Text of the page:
Mechanistic Insights into Alkane Metathesis Catalyzed by Silica-Supported Tantalum Hydrides: A DFT Study.

Title Mechanistic Insights into Alkane Metathesis Catalyzed by Silica-Supported Tantalum Hydrides: A DFT Study.
Authors F. Núñez-Zarur; X. Solans-Monfort; A. Restrepo
Journal Inorg Chem
DOI 10.1021/acs.inorgchem.7b01464

Alkane metathesis transforms small alkanes into their higher and lower homologues. The reaction is catalyzed by either supported d(0) metal hydrides (M = Ta, W) or d(0) alkyl alkylidene complexes (M = Ta, Mo, W, Re). For the silica-supported tantalum hydrides, several reaction mechanisms have been proposed. We performed DFT-D3 calculations to analyze the viability of the proposed pathways and compare them with alkane hydrogenolysis, which is a competitive process observed at the early stages of the reaction. The results show that the reaction mechanisms for alkane metathesis and for alkane hydrogenolysis present similar energetics, and this is consistent with the fact that the process taking place depends on the concentrations of the initial reactants. Overall, a modified version of the so-called one-site mechanism that involves alkyl alkylidene intermediates appears to be more likely and consistent with experiments. According to this proposal, tantalum hydrides are precursors of the alkyl alkylidene active species. During precursor activation, H2 is released and this allows alkane hydrogenolysis to occur. In contrast, the catalytic cycle implies only the reaction with alkane molecules in excess and does not form H2. Thus, the activity for alkane hydrogenolysis decreases. The catalytic cycle proposed here implies three stages: (i) ?-H elimination from the alkyl ligand, liberating ethene, (ii) alkene cross-metathesis, allowing olefin substituent exchange, and (iii) formation of the final products and alkyl alkylidene regeneration by olefin insertion and three successive 1,2-CH insertions to the alkylidene followed by ? abstraction. These results relate the reactivity of silica-supported hydrides with that of the alkyl alkylidene complexes, the other common catalyst for alkane metathesis.

Citation F. Núñez-Zarur; X. Solans-Monfort; A. Restrepo.Mechanistic Insights into Alkane Metathesis Catalyzed by Silica-Supported Tantalum Hydrides: A DFT Study.. Inorg Chem. 2017;56(17):1045810473. doi:10.1021/acs.inorgchem.7b01464

Related Elements


See more Tantalum products. Tantalum (atomic symbol: Ta, atomic number: 73) is a Block D, Group 5, Period 6 element with an atomic weight of 180.94788. Tantalum Bohr ModelThe number of electrons in each of tantalum's shells is [2, 8, 18, 32, 11, 2] and its electron configuration is [Xe] 4f14 5d3 6s2. The tantalum atom has a radius of 146 pm and a Van der Waals radius of 217 pm. High Purity (99.999%) Tantalum (Ta) MetalTantalum was first discovered by Anders G. Ekeberg in 1802 in Uppsala, Sweden however, it was not until 1844 when Heinrich Rose first recognized it as a distinct element. In its elemental form, tantalum has a grayish blue appearance. Tantalum is found in the minerals tantalite, microlite, wodginite, euxenite, and polycrase. Due to the close relation of tantalum to niobium in the periodic table, Tantalum's name originates from the Greek word Tantalos meaning Father of Niobe in Greek mythology.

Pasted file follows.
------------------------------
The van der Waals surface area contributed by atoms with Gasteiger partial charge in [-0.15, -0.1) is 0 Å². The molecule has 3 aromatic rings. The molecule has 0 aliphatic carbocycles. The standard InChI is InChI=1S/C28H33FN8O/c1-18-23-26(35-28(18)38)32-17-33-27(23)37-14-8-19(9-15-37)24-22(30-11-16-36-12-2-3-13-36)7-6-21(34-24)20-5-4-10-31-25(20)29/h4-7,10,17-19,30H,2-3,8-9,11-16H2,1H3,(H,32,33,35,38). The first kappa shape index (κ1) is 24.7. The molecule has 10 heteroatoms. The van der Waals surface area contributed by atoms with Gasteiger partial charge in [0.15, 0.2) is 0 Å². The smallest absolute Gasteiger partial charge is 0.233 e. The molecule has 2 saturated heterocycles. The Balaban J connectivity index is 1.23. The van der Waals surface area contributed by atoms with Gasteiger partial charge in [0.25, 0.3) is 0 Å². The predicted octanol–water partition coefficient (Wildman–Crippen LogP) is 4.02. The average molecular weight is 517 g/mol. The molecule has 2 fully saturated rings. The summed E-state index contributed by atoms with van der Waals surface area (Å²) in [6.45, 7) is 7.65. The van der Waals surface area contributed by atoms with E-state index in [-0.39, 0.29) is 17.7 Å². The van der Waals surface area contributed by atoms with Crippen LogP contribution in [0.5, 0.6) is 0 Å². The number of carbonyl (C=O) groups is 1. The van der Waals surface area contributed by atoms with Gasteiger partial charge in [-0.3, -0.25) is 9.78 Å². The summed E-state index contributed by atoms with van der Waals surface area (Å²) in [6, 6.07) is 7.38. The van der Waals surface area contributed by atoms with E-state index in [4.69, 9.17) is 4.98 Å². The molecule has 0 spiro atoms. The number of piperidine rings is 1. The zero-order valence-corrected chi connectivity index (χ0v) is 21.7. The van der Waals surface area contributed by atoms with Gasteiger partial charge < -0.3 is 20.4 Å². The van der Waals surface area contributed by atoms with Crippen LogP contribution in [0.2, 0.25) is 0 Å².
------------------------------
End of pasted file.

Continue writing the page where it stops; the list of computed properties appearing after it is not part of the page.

See more Silicon products. Silicon (atomic symbol: Si, atomic number: 14) is a Block P, Group 14, Period 3 element with an atomic weight of 28.085. Silicon Bohr MoleculeThe number of electrons in each of Silicon's shells is 2, 8, 4 and its electron configuration is [Ne] 3s2 3p2. The silicon atom has a radius of 111 pm and a Van der Waals radius of 210 pm. Silicon was discovered and first isolated by Jöns Jacob Berzelius in 1823. Silicon makes up 25.7% of the earth's crust, by weight, and is the second most abundant element, exceeded only by oxygen. The metalloid is rarely found in pure crystal form and is usually produced from the iron-silicon alloy ferrosilicon. Elemental SiliconSilica (or silicon dioxide), as sand, is a principal ingredient of glass, one of the most inexpensive of materials with excellent mechanical, optical, thermal, and electrical properties. Ultra high purity silicon can be doped with boron, gallium, phosphorus, or arsenic to produce silicon for use in transistors, solar cells, rectifiers, and other solid-state devices which are used extensively in the electronics industry.The name Silicon originates from the Latin word silex which means flint or hard stone.

Related Forms & Applications